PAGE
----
Shortly before his death, Harding sent a message to the Third Congress of the Baptist World Alliance meeting in Stockholm, Sweden. Addressing himself “to my dear fellow-Baptists,” Harding expressed the hope “that we shall be able to continue in the Christian devotion and the conscious working for God. I believe with all my heart that nothing is more needed in the world today than the practical application of the spirit of Christ.”
What else Harding believed with all his heart is hard to say. Near the end of his life, Harding smoked fewer cigars, and the whiskey and brandy flowed less freely. He continued to attend his Baptist church in Washington and sought counsel from his pastor there, but he stopped going to communion, considering himself unworthy. In his more somber moments, Harding could confess a sense of self-awareness that approaches humility. “I am not fit for this office and should never have been here,” he once admitted.
Following his unexpected death in San Francisco in 1923, Harding’s casket was placed on a train for the long journey back across the country, reversing the course taken by Lincoln’s cortège in 1865, the year in which Harding was born. Herbert Hoover, who had served as Harding’s secretary of commerce, described the response of the masses who came out to mourn their stricken president:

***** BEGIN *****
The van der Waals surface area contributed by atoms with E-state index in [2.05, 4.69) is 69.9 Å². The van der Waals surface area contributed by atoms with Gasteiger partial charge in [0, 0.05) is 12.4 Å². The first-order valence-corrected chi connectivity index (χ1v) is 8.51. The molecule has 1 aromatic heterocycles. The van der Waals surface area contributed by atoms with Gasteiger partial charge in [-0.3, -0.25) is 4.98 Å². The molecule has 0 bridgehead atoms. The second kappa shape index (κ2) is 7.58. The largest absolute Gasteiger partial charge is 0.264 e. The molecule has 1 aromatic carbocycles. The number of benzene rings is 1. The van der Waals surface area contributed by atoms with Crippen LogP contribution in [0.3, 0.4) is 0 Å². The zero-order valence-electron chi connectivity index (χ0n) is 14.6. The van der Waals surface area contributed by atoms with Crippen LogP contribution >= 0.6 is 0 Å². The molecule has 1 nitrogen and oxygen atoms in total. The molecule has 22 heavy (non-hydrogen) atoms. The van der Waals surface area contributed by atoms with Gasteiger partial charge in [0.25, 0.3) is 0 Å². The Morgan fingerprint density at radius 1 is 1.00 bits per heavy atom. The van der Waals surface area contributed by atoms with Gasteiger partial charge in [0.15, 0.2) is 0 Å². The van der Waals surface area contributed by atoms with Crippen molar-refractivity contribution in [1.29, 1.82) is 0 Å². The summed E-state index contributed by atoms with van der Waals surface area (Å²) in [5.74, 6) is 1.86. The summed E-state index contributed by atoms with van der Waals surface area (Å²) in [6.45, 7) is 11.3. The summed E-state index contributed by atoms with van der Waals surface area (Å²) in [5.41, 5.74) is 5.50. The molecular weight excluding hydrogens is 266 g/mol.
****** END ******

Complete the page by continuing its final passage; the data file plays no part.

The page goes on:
Crowds came silently at every crossroads and filled every station day and night. There was real and touching grief everywhere . . . the affection of the people for Mr. Harding was complete.
His funeral service was held in the Capitol rotunda and included the singing of his favorite hymn, “Lead Kindly Light” by John Henry Newman. The second stanza of this hymn may have been an appropriate epitaph for the 29th president of the United States:
I was not ever thus, nor prayed that Thou
Shouldst lead me on;
I loved to choose and see my path; but now
Lead Thou me on!
I loved the garish day, and, spite of fears,
Pride ruled my will. Remember not past years!
Timothy George is the founding dean of Beeson Divinity School of Samford University and general editor of the Reformation Commentary on Scripture. His email address is firstname.lastname@example.org.